Here is a presentation about COGNET: A New ET Research Initiative at UT Southwestern Medical Center.
A recent article in Discover Magazine discusses a recent study which seems to have found the cause of Essential Tremor, overactive brain waves: https://www.discovermagazine.com/mind/new-study-says-essential-tremor-is-caused-by-overactive-brain-waves
Sage Therapeutics is about to begin Phase II testing of Sage-324 for Essential Tremor. There is a lot to learn about the way Sage is thinking about Neurological Disorders on their corporate website at:
We are fortunate that ET experts recently reviewed surgical treatments for ET to write this paper entitled Surgical Treatments for Essential Tremor. They include DBS (deep brain stimulation), FUS (focused ultrasound surgery/ablation), SRS (stereotactic radiosurgery), and radiofrequency ablation treatment. The authors detail when surgical treatment is an option (when tremor symptoms are severe) plus they cover complications and outcomes, including limited effectiveness and possible need for repeat or additional surgery. Details are also included for those with voice and head tremor. Patients may have tremors bilaterally, that is on both sides of their body, however certain surgeries are found to have better outcomes if the procedure is done unilaterally, meaning the outcome affects only one side and is therefore a partial solution.
For a better understanding of what is happening in the brain of someone with ET, read the paper’s introduction. It explains how the tremor signals travel along a communication loop in the brain known as the corticobulbocerebellothalamocortical loop. It also tells how the surgeries for ET target the ventralis intermedius (Vim) or the posterior subthalamic area (PSA) right below the Vim, and surgical stimulation in these spots disrupts the signals in the loop, lessening tremor. If we can locate a visual image of this loop we will post it! The authors’ key issues, conclusions and expert commentary are worth reading especially for those interested in surgical options with supporting data. Overall, the authors, Elble, Shih and Cozzens comment on the rapid improvements being made in surgical treatments.
This paper was supported in part by a grant from the Illinois-Eastern Iowa District Kiwanis Neuroscience Foundation.
While anecdotally we may know the quality of our daily lives are affected by our Essential Tremor, what does the clinical research show? Here are links to a few past study articles on just that:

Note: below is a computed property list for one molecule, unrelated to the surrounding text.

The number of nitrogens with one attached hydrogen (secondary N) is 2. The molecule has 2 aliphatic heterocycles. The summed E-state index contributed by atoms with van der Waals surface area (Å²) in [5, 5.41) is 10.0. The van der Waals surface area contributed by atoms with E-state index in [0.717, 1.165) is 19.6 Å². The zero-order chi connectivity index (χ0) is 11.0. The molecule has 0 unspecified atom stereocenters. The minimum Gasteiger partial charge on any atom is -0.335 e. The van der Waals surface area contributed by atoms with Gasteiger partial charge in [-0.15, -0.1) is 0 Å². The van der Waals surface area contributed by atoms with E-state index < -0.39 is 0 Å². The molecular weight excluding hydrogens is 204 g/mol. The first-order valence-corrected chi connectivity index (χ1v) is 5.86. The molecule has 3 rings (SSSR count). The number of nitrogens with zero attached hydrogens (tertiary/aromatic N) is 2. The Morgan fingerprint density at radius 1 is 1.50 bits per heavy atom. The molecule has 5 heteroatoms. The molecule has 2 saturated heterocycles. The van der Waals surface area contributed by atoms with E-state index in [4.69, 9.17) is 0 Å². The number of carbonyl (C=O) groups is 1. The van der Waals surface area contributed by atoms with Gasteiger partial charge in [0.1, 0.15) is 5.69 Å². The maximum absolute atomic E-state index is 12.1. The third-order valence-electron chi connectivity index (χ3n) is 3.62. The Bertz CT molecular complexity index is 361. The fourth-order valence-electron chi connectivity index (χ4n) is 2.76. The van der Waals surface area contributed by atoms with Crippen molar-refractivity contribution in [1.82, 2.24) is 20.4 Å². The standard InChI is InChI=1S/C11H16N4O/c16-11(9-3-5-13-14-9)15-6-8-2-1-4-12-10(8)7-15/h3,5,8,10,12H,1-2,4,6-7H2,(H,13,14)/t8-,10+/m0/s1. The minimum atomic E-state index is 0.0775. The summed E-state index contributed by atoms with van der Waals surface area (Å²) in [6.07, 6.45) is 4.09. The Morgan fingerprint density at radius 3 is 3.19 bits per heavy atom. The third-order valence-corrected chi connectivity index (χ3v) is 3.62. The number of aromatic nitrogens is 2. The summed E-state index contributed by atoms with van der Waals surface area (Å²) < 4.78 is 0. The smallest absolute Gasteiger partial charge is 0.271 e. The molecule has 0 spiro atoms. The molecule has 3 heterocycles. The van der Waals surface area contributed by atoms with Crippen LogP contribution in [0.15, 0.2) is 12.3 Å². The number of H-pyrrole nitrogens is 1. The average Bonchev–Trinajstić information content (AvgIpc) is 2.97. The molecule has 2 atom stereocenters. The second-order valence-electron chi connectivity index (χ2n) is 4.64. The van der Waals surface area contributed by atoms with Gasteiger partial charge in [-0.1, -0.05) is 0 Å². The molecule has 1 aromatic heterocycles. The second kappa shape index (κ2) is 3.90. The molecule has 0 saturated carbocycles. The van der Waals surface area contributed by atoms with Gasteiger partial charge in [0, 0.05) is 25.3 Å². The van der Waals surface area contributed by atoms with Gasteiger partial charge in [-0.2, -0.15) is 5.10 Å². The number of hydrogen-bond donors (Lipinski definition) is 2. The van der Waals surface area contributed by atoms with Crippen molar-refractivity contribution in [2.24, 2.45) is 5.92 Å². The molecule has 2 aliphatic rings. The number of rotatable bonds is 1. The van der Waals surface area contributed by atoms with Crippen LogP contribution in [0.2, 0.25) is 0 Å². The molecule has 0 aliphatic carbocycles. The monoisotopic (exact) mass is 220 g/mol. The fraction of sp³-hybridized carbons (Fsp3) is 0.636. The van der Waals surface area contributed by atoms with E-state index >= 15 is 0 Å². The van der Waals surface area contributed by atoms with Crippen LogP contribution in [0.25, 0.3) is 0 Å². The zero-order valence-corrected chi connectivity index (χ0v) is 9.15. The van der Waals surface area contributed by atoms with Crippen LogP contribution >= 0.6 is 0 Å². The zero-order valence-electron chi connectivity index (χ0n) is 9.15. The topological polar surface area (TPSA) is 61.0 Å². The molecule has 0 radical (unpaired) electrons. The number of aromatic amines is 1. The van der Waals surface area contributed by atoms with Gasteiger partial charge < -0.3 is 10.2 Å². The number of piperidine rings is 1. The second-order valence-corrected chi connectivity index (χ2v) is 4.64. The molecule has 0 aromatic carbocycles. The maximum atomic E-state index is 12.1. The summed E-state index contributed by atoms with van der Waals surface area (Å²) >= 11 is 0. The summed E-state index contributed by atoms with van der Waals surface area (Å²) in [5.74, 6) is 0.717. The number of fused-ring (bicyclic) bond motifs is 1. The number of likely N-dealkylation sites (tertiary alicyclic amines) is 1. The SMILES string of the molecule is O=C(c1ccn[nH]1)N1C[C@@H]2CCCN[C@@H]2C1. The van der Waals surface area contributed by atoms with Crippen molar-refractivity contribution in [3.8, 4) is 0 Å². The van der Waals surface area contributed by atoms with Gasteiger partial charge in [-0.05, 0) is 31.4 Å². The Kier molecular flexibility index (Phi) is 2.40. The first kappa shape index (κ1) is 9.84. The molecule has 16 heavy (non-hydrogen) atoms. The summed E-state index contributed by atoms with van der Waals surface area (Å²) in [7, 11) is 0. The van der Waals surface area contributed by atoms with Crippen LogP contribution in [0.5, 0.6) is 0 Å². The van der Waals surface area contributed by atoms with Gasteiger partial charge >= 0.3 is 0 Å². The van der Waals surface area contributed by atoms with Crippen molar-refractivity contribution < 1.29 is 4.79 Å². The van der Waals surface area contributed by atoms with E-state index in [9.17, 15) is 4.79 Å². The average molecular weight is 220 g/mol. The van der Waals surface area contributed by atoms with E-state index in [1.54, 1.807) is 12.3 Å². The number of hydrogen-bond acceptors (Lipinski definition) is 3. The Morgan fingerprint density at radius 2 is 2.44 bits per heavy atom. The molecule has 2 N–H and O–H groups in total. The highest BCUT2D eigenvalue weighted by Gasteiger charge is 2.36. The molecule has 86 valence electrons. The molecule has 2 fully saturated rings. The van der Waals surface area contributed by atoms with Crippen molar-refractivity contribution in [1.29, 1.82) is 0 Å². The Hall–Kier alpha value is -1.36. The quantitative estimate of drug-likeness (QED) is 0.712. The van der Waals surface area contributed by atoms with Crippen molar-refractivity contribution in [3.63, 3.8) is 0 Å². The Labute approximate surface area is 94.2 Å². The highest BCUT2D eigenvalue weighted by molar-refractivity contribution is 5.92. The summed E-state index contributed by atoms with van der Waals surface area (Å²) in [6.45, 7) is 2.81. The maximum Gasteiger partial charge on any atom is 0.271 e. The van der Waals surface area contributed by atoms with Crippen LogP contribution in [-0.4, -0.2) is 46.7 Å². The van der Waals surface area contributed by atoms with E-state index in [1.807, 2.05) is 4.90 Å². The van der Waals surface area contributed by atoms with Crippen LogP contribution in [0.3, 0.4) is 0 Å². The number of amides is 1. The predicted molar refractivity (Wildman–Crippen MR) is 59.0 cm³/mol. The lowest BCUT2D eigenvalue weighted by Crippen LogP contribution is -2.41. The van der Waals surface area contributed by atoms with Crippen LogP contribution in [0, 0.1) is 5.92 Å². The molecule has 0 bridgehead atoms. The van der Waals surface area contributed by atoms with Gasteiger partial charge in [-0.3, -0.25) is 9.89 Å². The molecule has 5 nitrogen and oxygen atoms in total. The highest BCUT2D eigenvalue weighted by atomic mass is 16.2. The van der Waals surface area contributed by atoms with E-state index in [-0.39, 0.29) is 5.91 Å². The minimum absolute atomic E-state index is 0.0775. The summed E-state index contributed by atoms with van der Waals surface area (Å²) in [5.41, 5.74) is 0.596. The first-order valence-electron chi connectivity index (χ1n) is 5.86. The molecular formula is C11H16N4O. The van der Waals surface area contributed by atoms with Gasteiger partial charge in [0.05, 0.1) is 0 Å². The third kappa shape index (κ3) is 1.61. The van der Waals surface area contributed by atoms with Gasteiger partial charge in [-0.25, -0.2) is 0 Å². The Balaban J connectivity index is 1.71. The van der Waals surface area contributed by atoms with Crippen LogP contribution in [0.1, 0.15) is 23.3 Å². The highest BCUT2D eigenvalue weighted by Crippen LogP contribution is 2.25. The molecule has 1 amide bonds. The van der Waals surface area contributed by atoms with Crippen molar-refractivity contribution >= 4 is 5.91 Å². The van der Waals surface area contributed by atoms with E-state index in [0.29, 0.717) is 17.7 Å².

The authors of the first study above indicate their goal of developing sound, reliable measures of quality of life for ET patients. Yay!
Both articles have results of study questionnaires where participants self- reported on their symptoms. In the first study participants reported on the negative physical impact of their tremor, the psychological impact, and tremors’ impact on communications, work/finance, and hobbies/leisure. Factors used in the second study were depression, personality traits, psychiatric components, coping strategies and a quality of life health survey.
It is commendable in the first study that the data are specific to the body location of ET symptoms, meaning that voice, head, arm and leg tremor results are included, not just hand tremor. As would be expected of those with voice tremor, the data show the severe impact their condition has on communications. And in the second article, the study authors make note of interesting results that show significant, negative psychosocial impact of ET that is not closely associated with or dependent on the severity of the tremor. This means that even if physical tremor symptoms are not considered severe, they can still have a hefty, negative psychosocial impact.
Overall it appears self-reported questionnaires are developing into something meaningful. The clinical researchers or study authors are hopefully connecting some dots, having learned about the physical, social and neuropsychological components of this condition, and knowing more clearly now how everyday life is impacted for the ET population. Click on the links for more information about the individual studies (but be forewarned it is not easy reading).
We received the following information from the University of Maryland, Baltimore County’s Human-Centered Computing program about their need for participants for a short survey plus an interview:
In this project, we are designing and evaluating adaptive systems to support the use of the computer mouse and other pointing devices when navigating the Web. We are looking for 15-25 individuals who are 65 years or older and who are experiencing permanent or intermittent pointing problems due to hand tremors, arthritis, or other conditions that impact fine motor hand movement. The participants will be interviewed about their computer use. They will also use a computer system that we are developing called PINATA and provide feedback about their experience.